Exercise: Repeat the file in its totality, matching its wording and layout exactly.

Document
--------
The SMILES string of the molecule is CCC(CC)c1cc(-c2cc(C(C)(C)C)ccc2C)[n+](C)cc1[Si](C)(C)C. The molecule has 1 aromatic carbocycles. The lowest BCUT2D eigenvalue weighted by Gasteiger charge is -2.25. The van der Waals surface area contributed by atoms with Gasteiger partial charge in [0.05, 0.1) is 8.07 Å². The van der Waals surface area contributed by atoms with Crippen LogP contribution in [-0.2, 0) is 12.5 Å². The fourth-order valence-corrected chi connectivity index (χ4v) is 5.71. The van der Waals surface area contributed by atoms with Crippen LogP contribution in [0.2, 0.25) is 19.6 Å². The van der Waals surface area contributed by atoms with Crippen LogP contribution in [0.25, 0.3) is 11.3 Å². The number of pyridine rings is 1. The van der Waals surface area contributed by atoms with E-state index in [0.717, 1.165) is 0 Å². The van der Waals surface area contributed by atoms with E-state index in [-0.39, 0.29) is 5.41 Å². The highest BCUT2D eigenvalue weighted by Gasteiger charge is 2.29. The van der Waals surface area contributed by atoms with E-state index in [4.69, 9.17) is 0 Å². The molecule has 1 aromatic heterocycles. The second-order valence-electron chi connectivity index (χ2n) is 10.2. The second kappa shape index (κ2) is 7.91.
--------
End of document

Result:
The SMILES string of the molecule is CCC(CC)c1cc(-c2cc(C(C)(C)C)ccc2C)[n+](C)cc1[Si](C)(C)C. The molecule has 1 aromatic carbocycles. The lowest BCUT2D eigenvalue weighted by Gasteiger charge is -2.25. The van der Waals surface area contributed by atoms with Gasteiger partial charge in [0.05, 0.1) is 8.07 Å². The van der Waals surface area contributed by atoms with Crippen LogP contribution in [-0.2, 0) is 12.5 Å². The fourth-order valence-corrected chi connectivity index (χ4v) is 5.71. The van der Waals surface area contributed by atoms with Crippen LogP contribution in [0.2, 0.25) is 19.6 Å². The van der Waals surface area contributed by atoms with Crippen LogP contribution in [0.25, 0.3) is 11.3 Å². The number of pyridine rings is 1. The van der Waals surface area contributed by atoms with E-state index in [0.717, 1.165) is 0 Å². The van der Waals surface area contributed by atoms with E-state index in [-0.39, 0.29) is 5.41 Å². The highest BCUT2D eigenvalue weighted by Gasteiger charge is 2.29. The van der Waals surface area contributed by atoms with E-state index in [4.69, 9.17) is 0 Å². The molecule has 1 aromatic heterocycles. The second-order valence-electron chi connectivity index (χ2n) is 10.2. The second kappa shape index (κ2) is 7.91.